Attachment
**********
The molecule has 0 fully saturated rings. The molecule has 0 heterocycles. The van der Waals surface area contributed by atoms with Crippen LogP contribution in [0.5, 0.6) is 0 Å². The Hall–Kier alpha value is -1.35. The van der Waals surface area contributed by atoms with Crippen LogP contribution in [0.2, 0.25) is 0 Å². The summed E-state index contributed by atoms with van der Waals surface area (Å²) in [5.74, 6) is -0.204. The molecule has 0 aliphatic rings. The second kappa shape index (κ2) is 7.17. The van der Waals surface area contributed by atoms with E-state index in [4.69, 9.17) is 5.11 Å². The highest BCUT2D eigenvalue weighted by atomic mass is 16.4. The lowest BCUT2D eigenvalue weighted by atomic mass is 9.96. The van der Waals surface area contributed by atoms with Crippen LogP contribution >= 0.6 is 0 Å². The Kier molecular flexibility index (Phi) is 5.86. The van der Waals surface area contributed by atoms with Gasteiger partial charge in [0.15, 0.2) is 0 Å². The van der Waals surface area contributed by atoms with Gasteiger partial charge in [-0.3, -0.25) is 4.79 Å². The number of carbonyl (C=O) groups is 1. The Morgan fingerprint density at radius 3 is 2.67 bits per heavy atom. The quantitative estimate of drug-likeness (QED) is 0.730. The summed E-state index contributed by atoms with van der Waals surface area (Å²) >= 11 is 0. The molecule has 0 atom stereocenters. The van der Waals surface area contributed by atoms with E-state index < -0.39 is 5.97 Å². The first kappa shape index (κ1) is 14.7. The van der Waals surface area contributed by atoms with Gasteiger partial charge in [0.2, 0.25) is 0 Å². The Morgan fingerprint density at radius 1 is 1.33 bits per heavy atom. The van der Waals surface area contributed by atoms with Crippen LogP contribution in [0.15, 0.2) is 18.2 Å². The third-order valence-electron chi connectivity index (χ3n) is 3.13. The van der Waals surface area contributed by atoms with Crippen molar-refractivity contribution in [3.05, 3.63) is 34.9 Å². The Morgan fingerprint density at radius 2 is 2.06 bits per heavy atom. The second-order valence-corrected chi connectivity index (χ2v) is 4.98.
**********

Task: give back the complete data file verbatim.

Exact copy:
The molecule has 0 fully saturated rings. The molecule has 0 heterocycles. The van der Waals surface area contributed by atoms with Crippen LogP contribution in [0.5, 0.6) is 0 Å². The Hall–Kier alpha value is -1.35. The van der Waals surface area contributed by atoms with Crippen LogP contribution in [0.2, 0.25) is 0 Å². The summed E-state index contributed by atoms with van der Waals surface area (Å²) in [5.74, 6) is -0.204. The molecule has 0 aliphatic rings. The second kappa shape index (κ2) is 7.17. The van der Waals surface area contributed by atoms with E-state index in [4.69, 9.17) is 5.11 Å². The highest BCUT2D eigenvalue weighted by atomic mass is 16.4. The lowest BCUT2D eigenvalue weighted by atomic mass is 9.96. The van der Waals surface area contributed by atoms with Crippen LogP contribution >= 0.6 is 0 Å². The Kier molecular flexibility index (Phi) is 5.86. The van der Waals surface area contributed by atoms with Gasteiger partial charge in [0.15, 0.2) is 0 Å². The van der Waals surface area contributed by atoms with Gasteiger partial charge in [-0.3, -0.25) is 4.79 Å². The number of carbonyl (C=O) groups is 1. The Morgan fingerprint density at radius 3 is 2.67 bits per heavy atom. The quantitative estimate of drug-likeness (QED) is 0.730. The summed E-state index contributed by atoms with van der Waals surface area (Å²) >= 11 is 0. The molecule has 0 atom stereocenters. The van der Waals surface area contributed by atoms with E-state index < -0.39 is 5.97 Å². The first kappa shape index (κ1) is 14.7. The van der Waals surface area contributed by atoms with Gasteiger partial charge in [0.2, 0.25) is 0 Å². The Morgan fingerprint density at radius 1 is 1.33 bits per heavy atom. The van der Waals surface area contributed by atoms with Crippen LogP contribution in [0.15, 0.2) is 18.2 Å². The third-order valence-electron chi connectivity index (χ3n) is 3.13. The van der Waals surface area contributed by atoms with Crippen molar-refractivity contribution in [3.05, 3.63) is 34.9 Å². The Morgan fingerprint density at radius 2 is 2.06 bits per heavy atom. The second-order valence-corrected chi connectivity index (χ2v) is 4.98.